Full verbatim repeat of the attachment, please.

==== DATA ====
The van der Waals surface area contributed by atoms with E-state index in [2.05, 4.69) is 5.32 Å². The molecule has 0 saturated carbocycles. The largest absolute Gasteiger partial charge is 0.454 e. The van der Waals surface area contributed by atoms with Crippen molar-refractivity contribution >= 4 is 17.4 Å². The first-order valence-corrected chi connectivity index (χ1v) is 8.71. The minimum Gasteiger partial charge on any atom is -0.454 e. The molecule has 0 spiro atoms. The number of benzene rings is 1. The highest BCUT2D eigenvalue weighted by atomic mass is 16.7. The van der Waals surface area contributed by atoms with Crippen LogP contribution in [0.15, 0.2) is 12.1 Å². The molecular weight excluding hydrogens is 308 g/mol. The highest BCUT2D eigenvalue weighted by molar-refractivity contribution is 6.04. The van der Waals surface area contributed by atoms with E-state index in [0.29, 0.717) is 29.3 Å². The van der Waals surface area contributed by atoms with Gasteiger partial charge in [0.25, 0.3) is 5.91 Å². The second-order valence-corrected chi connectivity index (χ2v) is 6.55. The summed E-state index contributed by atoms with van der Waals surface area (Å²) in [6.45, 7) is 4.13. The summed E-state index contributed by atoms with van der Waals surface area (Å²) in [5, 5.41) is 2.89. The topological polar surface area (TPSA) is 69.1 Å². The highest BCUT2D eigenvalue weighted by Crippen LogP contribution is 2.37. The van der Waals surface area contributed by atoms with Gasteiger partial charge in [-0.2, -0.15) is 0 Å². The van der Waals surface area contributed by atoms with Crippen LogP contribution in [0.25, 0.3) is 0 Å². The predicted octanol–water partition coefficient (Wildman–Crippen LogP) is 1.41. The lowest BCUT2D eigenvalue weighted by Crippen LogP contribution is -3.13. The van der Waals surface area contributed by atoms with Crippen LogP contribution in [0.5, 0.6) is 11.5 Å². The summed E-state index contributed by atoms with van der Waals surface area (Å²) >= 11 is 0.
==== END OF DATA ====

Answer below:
The van der Waals surface area contributed by atoms with E-state index in [2.05, 4.69) is 5.32 Å². The molecule has 0 saturated carbocycles. The largest absolute Gasteiger partial charge is 0.454 e. The van der Waals surface area contributed by atoms with Crippen molar-refractivity contribution >= 4 is 17.4 Å². The first-order valence-corrected chi connectivity index (χ1v) is 8.71. The minimum Gasteiger partial charge on any atom is -0.454 e. The molecule has 0 spiro atoms. The number of benzene rings is 1. The highest BCUT2D eigenvalue weighted by atomic mass is 16.7. The van der Waals surface area contributed by atoms with Crippen LogP contribution in [0.15, 0.2) is 12.1 Å². The molecular weight excluding hydrogens is 308 g/mol. The highest BCUT2D eigenvalue weighted by molar-refractivity contribution is 6.04. The van der Waals surface area contributed by atoms with E-state index in [0.29, 0.717) is 29.3 Å². The van der Waals surface area contributed by atoms with Gasteiger partial charge in [0.25, 0.3) is 5.91 Å². The second-order valence-corrected chi connectivity index (χ2v) is 6.55. The summed E-state index contributed by atoms with van der Waals surface area (Å²) in [6.45, 7) is 4.13. The summed E-state index contributed by atoms with van der Waals surface area (Å²) in [5, 5.41) is 2.89. The topological polar surface area (TPSA) is 69.1 Å². The highest BCUT2D eigenvalue weighted by Crippen LogP contribution is 2.37. The van der Waals surface area contributed by atoms with Gasteiger partial charge in [-0.2, -0.15) is 0 Å². The van der Waals surface area contributed by atoms with Crippen LogP contribution in [0.25, 0.3) is 0 Å². The predicted octanol–water partition coefficient (Wildman–Crippen LogP) is 1.41. The lowest BCUT2D eigenvalue weighted by Crippen LogP contribution is -3.13. The van der Waals surface area contributed by atoms with Crippen LogP contribution in [0.5, 0.6) is 11.5 Å². The summed E-state index contributed by atoms with van der Waals surface area (Å²) >= 11 is 0.